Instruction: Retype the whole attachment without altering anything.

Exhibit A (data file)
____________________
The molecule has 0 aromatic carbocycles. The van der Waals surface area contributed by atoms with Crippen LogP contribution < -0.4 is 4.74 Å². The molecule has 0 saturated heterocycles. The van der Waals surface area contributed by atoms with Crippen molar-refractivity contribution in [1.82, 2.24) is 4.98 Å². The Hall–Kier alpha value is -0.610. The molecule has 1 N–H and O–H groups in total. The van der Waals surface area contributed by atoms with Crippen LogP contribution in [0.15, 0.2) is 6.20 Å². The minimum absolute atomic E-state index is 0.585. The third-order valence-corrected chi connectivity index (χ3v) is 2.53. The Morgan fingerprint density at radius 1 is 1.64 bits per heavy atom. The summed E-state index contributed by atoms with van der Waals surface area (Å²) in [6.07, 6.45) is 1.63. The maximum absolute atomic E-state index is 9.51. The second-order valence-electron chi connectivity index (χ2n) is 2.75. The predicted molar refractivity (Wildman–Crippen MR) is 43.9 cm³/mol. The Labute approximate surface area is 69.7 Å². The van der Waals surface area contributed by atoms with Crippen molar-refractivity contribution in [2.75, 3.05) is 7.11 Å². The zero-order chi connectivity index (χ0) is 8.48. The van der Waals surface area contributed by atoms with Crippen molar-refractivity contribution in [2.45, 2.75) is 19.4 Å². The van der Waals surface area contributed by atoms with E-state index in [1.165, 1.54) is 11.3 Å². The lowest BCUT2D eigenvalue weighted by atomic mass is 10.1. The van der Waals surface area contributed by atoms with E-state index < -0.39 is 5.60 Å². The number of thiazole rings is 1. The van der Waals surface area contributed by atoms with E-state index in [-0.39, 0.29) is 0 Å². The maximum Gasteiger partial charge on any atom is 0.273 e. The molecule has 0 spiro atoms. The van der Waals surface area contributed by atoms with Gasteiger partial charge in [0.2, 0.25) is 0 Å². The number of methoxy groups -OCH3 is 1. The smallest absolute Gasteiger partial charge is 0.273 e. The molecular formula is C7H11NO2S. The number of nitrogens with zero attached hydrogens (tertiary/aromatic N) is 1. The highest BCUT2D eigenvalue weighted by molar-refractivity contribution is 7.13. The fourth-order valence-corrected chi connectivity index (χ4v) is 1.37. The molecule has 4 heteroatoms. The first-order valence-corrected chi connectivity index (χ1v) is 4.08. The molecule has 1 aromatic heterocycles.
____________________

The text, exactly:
The molecule has 0 aromatic carbocycles. The van der Waals surface area contributed by atoms with Crippen LogP contribution < -0.4 is 4.74 Å². The molecule has 0 saturated heterocycles. The van der Waals surface area contributed by atoms with Crippen molar-refractivity contribution in [1.82, 2.24) is 4.98 Å². The Hall–Kier alpha value is -0.610. The molecule has 1 N–H and O–H groups in total. The van der Waals surface area contributed by atoms with Crippen LogP contribution in [0.15, 0.2) is 6.20 Å². The minimum absolute atomic E-state index is 0.585. The third-order valence-corrected chi connectivity index (χ3v) is 2.53. The Morgan fingerprint density at radius 1 is 1.64 bits per heavy atom. The summed E-state index contributed by atoms with van der Waals surface area (Å²) in [6.07, 6.45) is 1.63. The maximum absolute atomic E-state index is 9.51. The second-order valence-electron chi connectivity index (χ2n) is 2.75. The predicted molar refractivity (Wildman–Crippen MR) is 43.9 cm³/mol. The Labute approximate surface area is 69.7 Å². The van der Waals surface area contributed by atoms with Crippen molar-refractivity contribution in [2.75, 3.05) is 7.11 Å². The zero-order chi connectivity index (χ0) is 8.48. The van der Waals surface area contributed by atoms with Crippen molar-refractivity contribution in [2.45, 2.75) is 19.4 Å². The van der Waals surface area contributed by atoms with E-state index in [1.165, 1.54) is 11.3 Å². The lowest BCUT2D eigenvalue weighted by atomic mass is 10.1. The van der Waals surface area contributed by atoms with E-state index < -0.39 is 5.60 Å². The number of thiazole rings is 1. The van der Waals surface area contributed by atoms with E-state index in [-0.39, 0.29) is 0 Å². The maximum Gasteiger partial charge on any atom is 0.273 e. The molecule has 0 spiro atoms. The van der Waals surface area contributed by atoms with Gasteiger partial charge in [0.2, 0.25) is 0 Å². The number of methoxy groups -OCH3 is 1. The smallest absolute Gasteiger partial charge is 0.273 e. The molecular formula is C7H11NO2S. The number of nitrogens with zero attached hydrogens (tertiary/aromatic N) is 1. The highest BCUT2D eigenvalue weighted by molar-refractivity contribution is 7.13. The fourth-order valence-corrected chi connectivity index (χ4v) is 1.37. The molecule has 4 heteroatoms. The first-order valence-corrected chi connectivity index (χ1v) is 4.08. The molecule has 1 aromatic heterocycles.